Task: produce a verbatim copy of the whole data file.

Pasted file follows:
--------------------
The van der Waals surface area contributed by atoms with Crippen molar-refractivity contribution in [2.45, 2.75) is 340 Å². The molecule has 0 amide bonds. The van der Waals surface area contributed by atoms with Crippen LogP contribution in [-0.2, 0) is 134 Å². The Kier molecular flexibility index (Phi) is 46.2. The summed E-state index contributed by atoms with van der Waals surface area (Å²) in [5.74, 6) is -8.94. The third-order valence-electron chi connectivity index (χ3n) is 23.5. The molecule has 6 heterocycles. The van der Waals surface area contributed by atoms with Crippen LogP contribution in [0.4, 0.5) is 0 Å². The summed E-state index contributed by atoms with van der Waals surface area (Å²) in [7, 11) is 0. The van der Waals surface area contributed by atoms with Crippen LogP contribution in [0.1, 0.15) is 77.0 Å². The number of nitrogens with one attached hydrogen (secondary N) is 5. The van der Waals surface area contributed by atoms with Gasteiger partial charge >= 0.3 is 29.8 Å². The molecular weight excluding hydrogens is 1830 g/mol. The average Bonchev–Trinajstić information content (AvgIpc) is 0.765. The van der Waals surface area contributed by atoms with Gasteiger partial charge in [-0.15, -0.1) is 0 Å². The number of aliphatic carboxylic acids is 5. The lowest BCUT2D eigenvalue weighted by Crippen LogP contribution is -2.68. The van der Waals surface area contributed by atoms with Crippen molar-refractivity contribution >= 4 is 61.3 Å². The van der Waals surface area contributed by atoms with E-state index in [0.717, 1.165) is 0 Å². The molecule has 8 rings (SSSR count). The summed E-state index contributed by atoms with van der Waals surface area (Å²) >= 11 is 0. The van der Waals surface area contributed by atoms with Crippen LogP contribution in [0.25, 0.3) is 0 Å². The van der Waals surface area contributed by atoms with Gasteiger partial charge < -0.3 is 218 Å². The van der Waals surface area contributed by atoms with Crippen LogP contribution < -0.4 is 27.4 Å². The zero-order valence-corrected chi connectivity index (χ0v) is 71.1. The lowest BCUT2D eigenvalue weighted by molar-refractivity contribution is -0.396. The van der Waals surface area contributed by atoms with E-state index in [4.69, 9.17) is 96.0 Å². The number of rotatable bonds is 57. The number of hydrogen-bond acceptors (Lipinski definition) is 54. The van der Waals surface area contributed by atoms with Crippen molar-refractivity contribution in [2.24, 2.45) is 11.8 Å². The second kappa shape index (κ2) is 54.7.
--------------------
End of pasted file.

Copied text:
The van der Waals surface area contributed by atoms with Crippen molar-refractivity contribution in [2.45, 2.75) is 340 Å². The molecule has 0 amide bonds. The van der Waals surface area contributed by atoms with Crippen LogP contribution in [-0.2, 0) is 134 Å². The Kier molecular flexibility index (Phi) is 46.2. The summed E-state index contributed by atoms with van der Waals surface area (Å²) in [5.74, 6) is -8.94. The third-order valence-electron chi connectivity index (χ3n) is 23.5. The molecule has 6 heterocycles. The van der Waals surface area contributed by atoms with Crippen LogP contribution in [0.4, 0.5) is 0 Å². The summed E-state index contributed by atoms with van der Waals surface area (Å²) in [7, 11) is 0. The van der Waals surface area contributed by atoms with Crippen LogP contribution in [0.1, 0.15) is 77.0 Å². The number of nitrogens with one attached hydrogen (secondary N) is 5. The van der Waals surface area contributed by atoms with Gasteiger partial charge >= 0.3 is 29.8 Å². The molecular weight excluding hydrogens is 1830 g/mol. The average Bonchev–Trinajstić information content (AvgIpc) is 0.765. The van der Waals surface area contributed by atoms with Gasteiger partial charge in [-0.15, -0.1) is 0 Å². The number of aliphatic carboxylic acids is 5. The lowest BCUT2D eigenvalue weighted by Crippen LogP contribution is -2.68. The van der Waals surface area contributed by atoms with Crippen molar-refractivity contribution >= 4 is 61.3 Å². The van der Waals surface area contributed by atoms with E-state index in [0.717, 1.165) is 0 Å². The molecule has 8 rings (SSSR count). The summed E-state index contributed by atoms with van der Waals surface area (Å²) >= 11 is 0. The van der Waals surface area contributed by atoms with Crippen LogP contribution in [0.25, 0.3) is 0 Å². The van der Waals surface area contributed by atoms with Gasteiger partial charge < -0.3 is 218 Å². The van der Waals surface area contributed by atoms with Crippen LogP contribution < -0.4 is 27.4 Å². The zero-order valence-corrected chi connectivity index (χ0v) is 71.1. The lowest BCUT2D eigenvalue weighted by molar-refractivity contribution is -0.396. The van der Waals surface area contributed by atoms with E-state index in [4.69, 9.17) is 96.0 Å². The number of rotatable bonds is 57. The number of hydrogen-bond acceptors (Lipinski definition) is 54. The van der Waals surface area contributed by atoms with Crippen molar-refractivity contribution in [2.24, 2.45) is 11.8 Å². The second kappa shape index (κ2) is 54.7.